Wise banking the way to go
WISE bank makes no profits; it doesn’t want to. It is run as a no-profit-no-loss outfit. And in order to cut costs, the bank has a Spartan establishment, reports Utpal Parashar.Updated: Apr 07, 2008 03:10 IST
Uma Upadhyaya’S husband died some months ago. She soon realised his pension was not enough to see the family of three through. That’s when Uma turned WISE.
She approached the Women’s Initiative for Self Employment Bank, signed up as member and took a loan of Rs 5,000 to start a small Chinese stall. Today, she has moved on, and now runs a kitchen at a restaurant set up by WISE.
“After my husband’s death, I was finding it difficult to make ends meet. But the loan from WISE Bank was crucial in helping me become financially secure,” said Uma.
The bank is an initiative by a voluntary outfit called WISE, which gives vocational training. But soon they realised the women could not get loans or money to start an enterprise.
“As getting loans on easy terms was acting as a deterrent for most women, we started the WISE Bank in September 2006 to help them,” said Kiran Rawat, one of the founders of the bank.
Like the women it trained to be independent, the bank decided not to take loans to start. Founder members and a few others put in their own savings to form the corpus. Today it has 128 account holders.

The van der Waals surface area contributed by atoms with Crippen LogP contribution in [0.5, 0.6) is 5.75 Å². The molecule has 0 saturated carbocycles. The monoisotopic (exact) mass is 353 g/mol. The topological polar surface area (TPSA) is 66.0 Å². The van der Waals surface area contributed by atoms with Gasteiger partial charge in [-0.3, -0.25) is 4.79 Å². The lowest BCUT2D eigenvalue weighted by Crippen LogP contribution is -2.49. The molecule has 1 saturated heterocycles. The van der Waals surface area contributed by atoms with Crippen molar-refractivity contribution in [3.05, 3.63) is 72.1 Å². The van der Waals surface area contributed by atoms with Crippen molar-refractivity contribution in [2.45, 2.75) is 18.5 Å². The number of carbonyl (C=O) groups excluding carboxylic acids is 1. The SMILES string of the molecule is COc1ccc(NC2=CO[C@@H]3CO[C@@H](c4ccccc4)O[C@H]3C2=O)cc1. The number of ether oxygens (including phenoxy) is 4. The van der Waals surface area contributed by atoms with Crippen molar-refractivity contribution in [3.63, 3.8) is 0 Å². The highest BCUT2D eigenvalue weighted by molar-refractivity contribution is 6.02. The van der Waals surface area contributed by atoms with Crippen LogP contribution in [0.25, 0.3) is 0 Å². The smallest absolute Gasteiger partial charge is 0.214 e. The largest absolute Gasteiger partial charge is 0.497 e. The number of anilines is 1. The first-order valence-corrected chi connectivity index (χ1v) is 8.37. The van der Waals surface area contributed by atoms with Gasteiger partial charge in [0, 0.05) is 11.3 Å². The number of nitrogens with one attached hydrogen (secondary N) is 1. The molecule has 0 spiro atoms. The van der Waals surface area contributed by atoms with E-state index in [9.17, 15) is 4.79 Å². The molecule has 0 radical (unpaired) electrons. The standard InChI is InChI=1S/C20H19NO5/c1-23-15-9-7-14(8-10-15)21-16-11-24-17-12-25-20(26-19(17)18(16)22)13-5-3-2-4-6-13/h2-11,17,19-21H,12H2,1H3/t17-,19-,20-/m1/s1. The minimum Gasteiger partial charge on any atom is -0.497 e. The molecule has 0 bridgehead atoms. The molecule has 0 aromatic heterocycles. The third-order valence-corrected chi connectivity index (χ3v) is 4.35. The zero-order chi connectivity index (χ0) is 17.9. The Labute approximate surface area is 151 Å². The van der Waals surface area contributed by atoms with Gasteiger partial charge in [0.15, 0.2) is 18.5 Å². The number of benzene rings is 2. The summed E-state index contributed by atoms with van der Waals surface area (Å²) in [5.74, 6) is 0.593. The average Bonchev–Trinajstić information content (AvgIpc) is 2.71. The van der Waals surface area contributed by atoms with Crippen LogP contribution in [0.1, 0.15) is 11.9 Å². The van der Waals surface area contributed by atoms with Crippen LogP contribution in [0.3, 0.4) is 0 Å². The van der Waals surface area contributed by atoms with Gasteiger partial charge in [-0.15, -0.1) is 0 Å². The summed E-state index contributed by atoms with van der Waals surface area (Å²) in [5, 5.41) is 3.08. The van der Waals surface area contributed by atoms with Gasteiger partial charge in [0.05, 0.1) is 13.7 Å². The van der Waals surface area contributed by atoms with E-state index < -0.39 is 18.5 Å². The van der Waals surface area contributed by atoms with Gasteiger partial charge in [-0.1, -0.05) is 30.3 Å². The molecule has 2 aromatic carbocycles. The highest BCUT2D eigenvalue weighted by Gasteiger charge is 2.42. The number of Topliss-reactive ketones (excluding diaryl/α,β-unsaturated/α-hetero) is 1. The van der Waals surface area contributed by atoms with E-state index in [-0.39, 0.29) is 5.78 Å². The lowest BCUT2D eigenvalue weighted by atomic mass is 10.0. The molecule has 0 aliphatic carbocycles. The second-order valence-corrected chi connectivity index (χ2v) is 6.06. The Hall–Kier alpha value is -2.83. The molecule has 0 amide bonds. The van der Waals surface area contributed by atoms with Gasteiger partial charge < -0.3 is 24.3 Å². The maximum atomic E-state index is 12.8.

And here is the best part — the loan carries an interest rate of just 1 per cent (simple interest).
WISE bank makes no profits; it doesn’t want to. It is run as a no-profit-no-loss outfit. And in order to cut costs, the bank has a Spartan establishment — no building, no furniture or fancy ATMs.
And it works.
“Unlike fears expressed by established banks, we found that all our members pay installments on their loans on time and instead of keeping the amount idle we immediately give it to other members,” said Rawat.
Most of the bank’s members are involved in a range of activities such as bakery, catering, restaurant, pickle-making, fruit-processing, dairy products, goat-rearing, bee-keeping, candle making and manufacturing soft toys.
Harbanswala Nirmala Nainwal says the bank helped start a new phase in her life. “When I decided to buy a buffalo, the loan was given to me without fuss and at low interest rates,” says 40-year-old.
She borrowed Rs 4,000, bought a buffalo and started a small dairy. Nainwal makes between Rs 2,000 and Rs 3,000 a month, which has enabled her to repay the loan. Now she wants to expand her business with another loan.
In order to stay in touch with account holders, meetings are held at four different locations every month and issues relating to finances, loans and loan recovery are discussed.
“Since our loan amounts are not more than a few thousand rupees, we have been able to cater to most of our members and have disbursed Rs 1.25 lakh till date. Word of mouth publicity from members has helped,” said Rawat.